A remarkable story brings to life a Forster who was unafraid to seek love and to live it.
Arctic Summer is literary fiction at its most distilled. Side-stepping the heavy, over-determined nature of plots that draw on biographical research, Damon Galgut serves up a haunting tribute to E.M. Forster.
A lot happens in this book, most of it inside the mind of Edward Morgan Forster. The novel’s interiority, of course, is inevitable and mirrors the fact that homoerotic love cannot, must not, be spoken of. Not in the England of the early 20th century where colonial rule is premised on masculinism. Galgut’s characters are hyper-aware of this fact and they play with euphemisms that gesture indirectly to their homosexuality. What must remain unspoken becomes the novel’s foundation. On his first sea voyage to India, Forster meets Searight, a fellow “minorite” or homosexual, who speaks of seeking “consolation”.
And what of Forster himself?
“He could not refer to his condition, even in his own mind, with too direct a term; he spoke of it obliquely, as being in a minority… At Cambridge, among his own circle, the question was discussed, though from an angle, and safely abstracted… As long as it remained in the realm of words, no crime had been committed. But even words could be dangerous.”
This is echoed in the strategy used by the Greek poet Cavafy whom Forster meets in Egypt. Cavafy’s poems about men hide “coyly behind an absence of pronouns”. But homophobia and repression can result in much worse. The chilling suicide of the gay man Merz whom Forster meets briefly is one instance.
Indeed, it is this sense of danger and terrible stigma that drives Forster, at least in the beginning. But his travels to India and Egypt, his relationships with Masood, a young educated Indian, and Mohammad, an Egyptian tram conductor, alter his emotional landscape. Forster finds love and dares to act on the unspoken. This brings with it the burden of guilt. Forster’s mother and “respectable” English society must not know of his transgressions. Repulsed by his own lust, yet driven by it, Forster seeks “a place of warmth and sensual appetites that couldn’t be England.” In India, he finds that he has nothing in common with his fellow-English who inhabit a “vigorous, outdoor world, full of sports and guns”. He is a writer of novels and novels are of no earthly use. Forster must cross over or live for ever in a strange and hidden no man’s land.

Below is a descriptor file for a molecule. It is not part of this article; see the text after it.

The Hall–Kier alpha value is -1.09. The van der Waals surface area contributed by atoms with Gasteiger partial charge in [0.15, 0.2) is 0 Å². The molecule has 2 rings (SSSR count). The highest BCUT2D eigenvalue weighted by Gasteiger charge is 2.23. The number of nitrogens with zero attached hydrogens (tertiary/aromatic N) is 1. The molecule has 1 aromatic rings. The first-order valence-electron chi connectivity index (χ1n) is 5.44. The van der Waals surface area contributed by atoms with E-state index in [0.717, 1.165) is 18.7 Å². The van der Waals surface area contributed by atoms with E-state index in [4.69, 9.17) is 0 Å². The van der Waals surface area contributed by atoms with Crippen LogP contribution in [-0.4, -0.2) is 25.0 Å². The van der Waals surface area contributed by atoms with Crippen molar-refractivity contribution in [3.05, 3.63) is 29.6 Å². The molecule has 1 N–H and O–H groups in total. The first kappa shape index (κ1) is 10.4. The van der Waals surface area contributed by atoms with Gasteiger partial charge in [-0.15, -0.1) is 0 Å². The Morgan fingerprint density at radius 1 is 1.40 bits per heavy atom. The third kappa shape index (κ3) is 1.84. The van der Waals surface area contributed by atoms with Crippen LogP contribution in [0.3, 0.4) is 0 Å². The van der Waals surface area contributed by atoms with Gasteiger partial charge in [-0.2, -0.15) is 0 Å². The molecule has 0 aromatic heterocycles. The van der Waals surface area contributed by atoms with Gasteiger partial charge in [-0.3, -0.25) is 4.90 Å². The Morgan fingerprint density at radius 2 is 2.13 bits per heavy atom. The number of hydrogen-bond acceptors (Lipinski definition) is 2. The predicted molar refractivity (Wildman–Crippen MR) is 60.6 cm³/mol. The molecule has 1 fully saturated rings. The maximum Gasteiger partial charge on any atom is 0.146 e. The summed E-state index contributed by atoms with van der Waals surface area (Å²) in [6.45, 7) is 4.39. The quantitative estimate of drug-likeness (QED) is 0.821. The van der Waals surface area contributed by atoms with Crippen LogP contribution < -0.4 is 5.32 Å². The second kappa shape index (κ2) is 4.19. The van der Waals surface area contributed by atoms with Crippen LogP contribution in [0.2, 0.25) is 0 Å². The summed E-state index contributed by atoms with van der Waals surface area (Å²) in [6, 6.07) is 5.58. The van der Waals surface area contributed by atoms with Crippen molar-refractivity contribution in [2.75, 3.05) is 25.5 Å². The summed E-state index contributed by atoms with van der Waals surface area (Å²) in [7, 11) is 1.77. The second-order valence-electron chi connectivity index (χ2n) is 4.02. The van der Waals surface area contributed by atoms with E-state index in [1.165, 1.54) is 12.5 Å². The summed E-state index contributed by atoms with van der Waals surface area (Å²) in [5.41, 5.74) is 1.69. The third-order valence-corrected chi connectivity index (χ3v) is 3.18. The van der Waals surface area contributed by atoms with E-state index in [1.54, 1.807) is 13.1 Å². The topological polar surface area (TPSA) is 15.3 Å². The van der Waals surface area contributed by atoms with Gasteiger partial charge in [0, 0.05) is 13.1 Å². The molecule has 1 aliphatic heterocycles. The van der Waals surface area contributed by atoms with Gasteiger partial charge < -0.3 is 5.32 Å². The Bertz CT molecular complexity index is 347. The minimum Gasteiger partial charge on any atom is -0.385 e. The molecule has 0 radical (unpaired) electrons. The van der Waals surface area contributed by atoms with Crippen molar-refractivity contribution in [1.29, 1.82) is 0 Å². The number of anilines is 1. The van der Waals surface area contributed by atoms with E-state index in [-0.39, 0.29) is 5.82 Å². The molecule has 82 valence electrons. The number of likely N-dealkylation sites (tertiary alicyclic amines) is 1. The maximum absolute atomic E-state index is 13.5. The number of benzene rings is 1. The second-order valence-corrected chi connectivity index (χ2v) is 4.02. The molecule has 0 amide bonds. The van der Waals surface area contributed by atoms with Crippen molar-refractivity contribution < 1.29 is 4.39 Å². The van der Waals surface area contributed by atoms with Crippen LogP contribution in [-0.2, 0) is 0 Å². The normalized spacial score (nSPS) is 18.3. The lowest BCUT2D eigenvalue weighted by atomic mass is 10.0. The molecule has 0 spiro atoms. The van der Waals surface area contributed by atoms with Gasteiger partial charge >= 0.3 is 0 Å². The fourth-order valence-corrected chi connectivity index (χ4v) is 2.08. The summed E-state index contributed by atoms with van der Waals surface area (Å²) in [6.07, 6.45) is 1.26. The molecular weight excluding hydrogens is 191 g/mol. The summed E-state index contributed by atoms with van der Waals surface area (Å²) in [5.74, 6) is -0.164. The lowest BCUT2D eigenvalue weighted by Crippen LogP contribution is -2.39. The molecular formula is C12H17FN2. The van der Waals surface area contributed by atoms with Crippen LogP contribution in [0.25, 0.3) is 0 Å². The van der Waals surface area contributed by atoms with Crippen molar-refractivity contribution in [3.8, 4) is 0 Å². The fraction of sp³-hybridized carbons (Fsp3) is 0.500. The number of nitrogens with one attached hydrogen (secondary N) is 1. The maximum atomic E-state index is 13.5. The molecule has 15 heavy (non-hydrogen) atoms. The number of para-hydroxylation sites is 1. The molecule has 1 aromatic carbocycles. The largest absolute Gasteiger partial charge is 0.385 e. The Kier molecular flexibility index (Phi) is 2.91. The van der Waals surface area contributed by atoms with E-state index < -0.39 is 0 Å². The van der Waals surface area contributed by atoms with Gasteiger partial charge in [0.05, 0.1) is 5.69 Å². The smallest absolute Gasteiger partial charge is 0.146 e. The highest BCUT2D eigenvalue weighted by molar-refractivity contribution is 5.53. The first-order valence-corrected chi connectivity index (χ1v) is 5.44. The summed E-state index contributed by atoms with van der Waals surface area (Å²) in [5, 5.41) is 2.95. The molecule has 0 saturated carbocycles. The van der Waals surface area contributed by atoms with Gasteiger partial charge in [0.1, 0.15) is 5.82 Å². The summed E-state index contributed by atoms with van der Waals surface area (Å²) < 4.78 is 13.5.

Not surprisingly, what is on Forster’s mind must spill over onto the white page and it does. Forster begins to write, tentatively at first, stories about homoeroticism. He has always been aware of not knowing enough about the worlds of work and marriage, a handicap when it comes to writing. To evolve as a writer, he must step out of his silence and away from his comfort zone. And this choice he makes, crossing both class and race boundaries in his quest for love, experiencing the “Egyptian world through the skin of his friend”. What follows is a moving account of love and loss, pure and simple. There is a parallel track too that Galgut pursues — of lust and the ugliness of race and class power, as in Forster’s relationship with Kanaya, a servant boy of the Maharajah of Dewas.
Galgut’s remarkable story brings to life a Forster who was unafraid to seek love and to live it, whose writing explored and embraced the uncertain islands in his life.